All of the staff work very hard and very long hours at the sales.  We still work and show horses while the sales are going on but we keep 1/2 an eye on the television monitors as one of our horses goes through the ring.  At one point, one of our horses was the subject of a bidding war.  This Big Brown colt brought the gavel down at $825,000.  He was the 2nd highest bid for the day.  We all watched as he went through the ring on our tv monitor in the barn.

The barn crew watching the action in the sales pavilion as one of our horses goes through the ring.

Big Brown/Cold Awakening colt that sold for $825,000 and was the 2nd highest price at the sales that day.  He was bought by Demi O'Byrne and will probably be trained by Todd Pletcher.
We were pretty proud that our horse brought so much money! 

Well I have to head back to the sales which continues through the 21st.

Friday, September 7, 2012

Keeneland Sales

An empty Keeneland Sales Pavilion

For the next 10 days or so I will be working for Warrendale Sales  as a card person.  I'm not so sure I can explain it very well until I actually do this job. As I've been told,  potential buyers come to the barn and fill out a card and check the boxes for the horses they would like to see.  They hand the card back to me and I coordinate the viewing of the horses with the handlers and other card people doing the same for other potential buyers.   I get so nervous with new things but I think I can handle this and survive.  LOL!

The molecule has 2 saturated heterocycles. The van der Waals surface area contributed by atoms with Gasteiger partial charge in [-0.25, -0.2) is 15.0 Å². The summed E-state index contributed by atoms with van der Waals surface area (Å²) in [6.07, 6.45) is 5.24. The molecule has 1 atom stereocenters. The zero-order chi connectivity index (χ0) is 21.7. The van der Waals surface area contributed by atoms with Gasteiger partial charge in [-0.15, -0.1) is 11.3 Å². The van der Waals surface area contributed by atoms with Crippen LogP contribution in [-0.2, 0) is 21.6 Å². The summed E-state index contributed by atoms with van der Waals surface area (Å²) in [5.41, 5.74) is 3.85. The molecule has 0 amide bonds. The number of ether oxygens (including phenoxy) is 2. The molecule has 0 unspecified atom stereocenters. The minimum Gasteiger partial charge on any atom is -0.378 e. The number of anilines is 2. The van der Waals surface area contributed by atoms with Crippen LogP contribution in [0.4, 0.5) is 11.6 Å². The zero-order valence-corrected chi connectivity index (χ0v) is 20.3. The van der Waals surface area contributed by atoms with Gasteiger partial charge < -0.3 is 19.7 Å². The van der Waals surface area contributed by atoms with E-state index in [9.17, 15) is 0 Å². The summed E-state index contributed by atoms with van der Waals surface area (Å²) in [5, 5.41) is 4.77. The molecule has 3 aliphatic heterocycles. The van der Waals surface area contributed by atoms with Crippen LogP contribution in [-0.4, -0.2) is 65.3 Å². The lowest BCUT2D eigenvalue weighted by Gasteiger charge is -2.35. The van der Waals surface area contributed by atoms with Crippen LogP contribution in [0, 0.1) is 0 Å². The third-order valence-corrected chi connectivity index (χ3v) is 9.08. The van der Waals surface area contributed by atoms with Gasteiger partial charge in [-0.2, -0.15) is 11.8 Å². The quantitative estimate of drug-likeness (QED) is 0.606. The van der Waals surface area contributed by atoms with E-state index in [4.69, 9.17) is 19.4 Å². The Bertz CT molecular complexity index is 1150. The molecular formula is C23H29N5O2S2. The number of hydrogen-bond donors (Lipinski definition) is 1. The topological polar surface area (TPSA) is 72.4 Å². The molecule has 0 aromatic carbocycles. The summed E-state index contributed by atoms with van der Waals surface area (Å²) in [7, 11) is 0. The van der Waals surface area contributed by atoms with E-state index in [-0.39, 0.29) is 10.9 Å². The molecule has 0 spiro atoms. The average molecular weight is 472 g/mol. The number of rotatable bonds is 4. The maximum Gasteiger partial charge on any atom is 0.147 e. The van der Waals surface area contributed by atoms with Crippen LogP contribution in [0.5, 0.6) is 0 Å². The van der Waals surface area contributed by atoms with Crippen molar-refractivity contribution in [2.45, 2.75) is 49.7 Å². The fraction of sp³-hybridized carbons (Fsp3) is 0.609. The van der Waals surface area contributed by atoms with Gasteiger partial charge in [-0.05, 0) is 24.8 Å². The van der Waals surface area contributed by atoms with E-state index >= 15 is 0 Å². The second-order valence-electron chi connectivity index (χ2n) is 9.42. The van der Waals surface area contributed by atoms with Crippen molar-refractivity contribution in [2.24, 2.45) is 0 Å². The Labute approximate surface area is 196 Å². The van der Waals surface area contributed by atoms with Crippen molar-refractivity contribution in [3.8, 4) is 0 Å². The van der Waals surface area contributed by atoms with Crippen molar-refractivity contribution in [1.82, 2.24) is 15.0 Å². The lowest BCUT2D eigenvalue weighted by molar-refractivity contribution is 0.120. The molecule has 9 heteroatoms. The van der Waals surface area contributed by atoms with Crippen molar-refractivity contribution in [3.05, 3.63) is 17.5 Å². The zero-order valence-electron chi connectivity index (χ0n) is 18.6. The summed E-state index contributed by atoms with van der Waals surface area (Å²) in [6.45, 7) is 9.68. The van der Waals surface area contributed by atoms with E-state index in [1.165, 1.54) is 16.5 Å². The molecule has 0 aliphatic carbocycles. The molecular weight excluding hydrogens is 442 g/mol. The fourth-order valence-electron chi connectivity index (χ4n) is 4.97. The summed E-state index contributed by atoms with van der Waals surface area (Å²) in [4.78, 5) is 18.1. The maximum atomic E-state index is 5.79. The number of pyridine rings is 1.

In the meantime, here are some photos we took today at Keeneland where horses were arriving for the sales and things were busy with last minute spruce ups! 

My boss at Warrendale Sales - Kitty Taylor

Horse people are dog people too.  Sometimes a reminder needs to be placed on where your dogs can and cannot go...

A nice looking Dynaformer filly arrives to the Warrendale Sales barn.  She's hip #935.

Inside the sales pavilion, the seats are all assigned to those who will be in attendance.  Besilu had purchased Royal Delta for quite a bit of money last fall...

Vinery's barn is well decorated and ready for the horses to arrive.

Worker for Hill N Dale Farm do some primping on one of their yearling sales horses.
This will be a new experience for me and a whole other side of the thoroughbred industry that I know very little about.  Should be fun and a great learning experience!!  Wish me luck!

Sunday, September 2, 2012

Where Have I Been?